Amaro insists Howard is part of Phillies future

Phillies first baseman Ryan Howard. (Yong Kim/Staff Photographer)

Phillies general manager Ruben Amaro Jr. scoffed at reports that suggested the team may buy out the contract of slumping first baseman Ryan Howard either now or the end of the season.

After this year, the Phillies will owe Howard $60 million which consists of $25 million for both 2015 and 2016. There is a club option in 2017 with a $10 million buyout.

“All I can tell you is that’s not in our best interest,” Amaro said before Friday’s game at Citizens Bank Park against the Arizona Diamondbacks. “It’s not something that we've discussed.”

Howard was not in the starting lineup for the third consecutive game. The Diamondbacks are starting lefthander Wade Miley so the move wasn’t a surprise. Howard is hitting .207 with a .682 OPS this season against lefthanders.

What did surprise observers was that Howard didn’t start on Thursday against San Francisco Giants righthander Tim Hudson. Howard has a career .328 batting average in 80 plate appearances against Hudson.

Still, manager Ryne Sandberg seemed to indicate that it is part of a plan to give Howard a mental break.

“I had a good conversation with Ryan today,” Sandberg said before the game. “Of course he was upset not being in the lineup yesterday, and I would expect that.”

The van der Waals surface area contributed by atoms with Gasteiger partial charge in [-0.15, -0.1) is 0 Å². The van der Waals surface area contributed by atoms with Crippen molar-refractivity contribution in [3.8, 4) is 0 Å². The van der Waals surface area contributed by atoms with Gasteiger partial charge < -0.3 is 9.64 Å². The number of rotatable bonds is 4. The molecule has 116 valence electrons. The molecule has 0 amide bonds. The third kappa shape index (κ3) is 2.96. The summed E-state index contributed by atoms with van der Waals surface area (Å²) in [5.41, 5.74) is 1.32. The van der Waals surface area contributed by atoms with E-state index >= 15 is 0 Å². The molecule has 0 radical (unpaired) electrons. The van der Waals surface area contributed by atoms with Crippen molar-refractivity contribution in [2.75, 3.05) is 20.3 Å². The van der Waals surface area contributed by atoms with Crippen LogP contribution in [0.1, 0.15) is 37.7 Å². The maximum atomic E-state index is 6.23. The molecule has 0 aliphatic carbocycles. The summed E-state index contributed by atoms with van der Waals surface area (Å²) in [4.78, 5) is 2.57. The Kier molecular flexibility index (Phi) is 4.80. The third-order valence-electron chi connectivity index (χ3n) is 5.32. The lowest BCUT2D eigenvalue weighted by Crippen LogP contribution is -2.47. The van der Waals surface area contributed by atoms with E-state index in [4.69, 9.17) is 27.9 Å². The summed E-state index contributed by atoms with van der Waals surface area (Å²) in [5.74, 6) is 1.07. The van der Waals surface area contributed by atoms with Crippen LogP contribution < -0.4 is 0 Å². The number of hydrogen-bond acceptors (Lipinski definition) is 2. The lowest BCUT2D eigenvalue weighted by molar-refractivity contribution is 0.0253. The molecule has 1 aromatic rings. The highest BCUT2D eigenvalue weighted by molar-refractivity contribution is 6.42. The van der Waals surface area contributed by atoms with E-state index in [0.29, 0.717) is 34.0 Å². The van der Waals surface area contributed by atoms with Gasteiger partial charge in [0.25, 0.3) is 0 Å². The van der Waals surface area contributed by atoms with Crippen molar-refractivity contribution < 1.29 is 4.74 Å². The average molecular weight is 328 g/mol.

Sandberg says what is important is to keep the lines of communication open with Howard.

“I had a conversation yesterday and had a good conversation today about the reasoning behind it and what was hoping to come out of it for him and for the team and for a teammate,” he said.

Both Sandberg and Amaro said that the decision on playing was the manager’s.

Amaro insists that he feels Howard can be a productive player in the future for the Phillies, with this caveat.

“We don’t expect Ryan to be the Ryan Howard of ’06, ’07 ’08,” Amaro said. “But we know he’s a more productive player than he has been over this past month.”

From 2006-2008 Howard batted .277 with 153 home runs, 431 RBIs and a .980 OPS.

Conversely during this month, Howard is hitting .156 with one home run, nine RBIs and a .489 OPS.

“It's really been this month that people are focusing on, but sometimes guys need some time,” Amaro said. “Not every season or every year is going to go smoothly and productively. Sometimes guys get into a funk and need to get out of it.”